Employee benefits is a common term used to describe insurance products that are designed to manage and mitigate business risks for their employees.
They are used to help businesses:
- Retain, recruit and engage employees by improving employee engagement, health and productivity
- Improve financial wellbeing by increasing the value for money spent on benefits
- Be identified by their workforces as caring and the kind of employers people want to work for
- Support workforce diversity, including those who are now working for longer
Employee Benefits schemes are high-value, low-cost benefit options for businesses and employers that want and/or need to offer something more to their employees as part of a wider rewards and wellbeing strategy.
The three main Employee Benefit product areas that we advise on are:
- Group Risk
Employee Benefit schemes are generally quite straight forward, but you should still obtain independent advice when setting up new schemes or reviewing existing schemes to ensure that:
- Required levels of insurance cover are continually provided
- There are no unintended or unidentified gaps in cover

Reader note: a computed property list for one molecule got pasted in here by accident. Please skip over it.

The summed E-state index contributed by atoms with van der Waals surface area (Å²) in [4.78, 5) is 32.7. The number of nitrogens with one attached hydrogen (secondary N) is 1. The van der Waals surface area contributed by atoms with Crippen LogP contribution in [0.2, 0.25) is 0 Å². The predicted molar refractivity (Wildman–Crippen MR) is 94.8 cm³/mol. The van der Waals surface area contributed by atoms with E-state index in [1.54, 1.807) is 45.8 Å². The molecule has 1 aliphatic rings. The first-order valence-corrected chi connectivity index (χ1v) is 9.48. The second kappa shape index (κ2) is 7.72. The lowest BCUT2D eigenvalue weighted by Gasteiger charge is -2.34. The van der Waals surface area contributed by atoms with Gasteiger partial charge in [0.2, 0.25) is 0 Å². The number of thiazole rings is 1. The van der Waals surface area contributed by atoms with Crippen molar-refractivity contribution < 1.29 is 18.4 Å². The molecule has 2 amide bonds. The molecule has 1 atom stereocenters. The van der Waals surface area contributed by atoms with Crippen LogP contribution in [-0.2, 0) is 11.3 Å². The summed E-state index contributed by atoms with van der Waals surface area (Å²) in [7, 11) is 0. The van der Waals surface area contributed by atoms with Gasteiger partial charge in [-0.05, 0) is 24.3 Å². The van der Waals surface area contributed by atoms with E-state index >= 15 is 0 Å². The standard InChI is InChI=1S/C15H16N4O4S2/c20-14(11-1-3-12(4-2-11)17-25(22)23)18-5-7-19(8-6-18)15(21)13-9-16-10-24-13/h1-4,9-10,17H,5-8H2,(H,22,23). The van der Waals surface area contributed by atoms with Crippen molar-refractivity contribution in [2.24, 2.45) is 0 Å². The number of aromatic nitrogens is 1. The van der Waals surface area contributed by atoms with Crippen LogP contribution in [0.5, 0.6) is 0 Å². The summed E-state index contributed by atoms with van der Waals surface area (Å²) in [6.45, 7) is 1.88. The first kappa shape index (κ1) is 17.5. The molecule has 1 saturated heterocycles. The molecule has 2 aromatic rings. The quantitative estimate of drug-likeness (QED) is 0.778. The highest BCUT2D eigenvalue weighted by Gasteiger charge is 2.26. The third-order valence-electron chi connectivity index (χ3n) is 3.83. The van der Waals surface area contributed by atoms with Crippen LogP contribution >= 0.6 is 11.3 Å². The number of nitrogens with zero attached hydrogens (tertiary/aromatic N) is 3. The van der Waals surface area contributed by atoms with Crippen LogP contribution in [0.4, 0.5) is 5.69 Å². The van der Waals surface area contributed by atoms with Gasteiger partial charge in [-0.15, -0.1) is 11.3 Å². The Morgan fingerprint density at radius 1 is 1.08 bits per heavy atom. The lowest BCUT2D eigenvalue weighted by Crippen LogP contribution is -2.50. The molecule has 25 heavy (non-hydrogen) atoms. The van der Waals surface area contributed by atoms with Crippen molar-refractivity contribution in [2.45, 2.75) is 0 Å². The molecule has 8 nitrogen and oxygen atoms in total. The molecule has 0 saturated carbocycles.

- Benefits are provided as tax efficiently as possible
- Employee benefit insurance schemes are regularly reviewed
- You are kept aware of any regulatory requirements or changes
Why you should consider employee benefits
Provided in isolation, or as part of a wider benefits package, employee benefits schemes can give employees access to benefits and insurances that they might not otherwise be able to afford or access.
Costs are often lower than % increases to payrolls and the costs per employee are typically lower than the price employees would pay if they bought similar benefits directly themselves.
Comprehensive benefits packages can be formulated in conjunction with other benefits, such as workplace pensions and other health and wellbeing initiatives.
Generous free cover limits are often offered by insurers, meaning no extensive medical questions or forms to fill in, other than periodic declarations for the whole workforce.
Compliance can be used to help demonstrate ongoing compliance with issues such as the provisions of the Equality Act (2010), helping to avoid discrimination claims etc.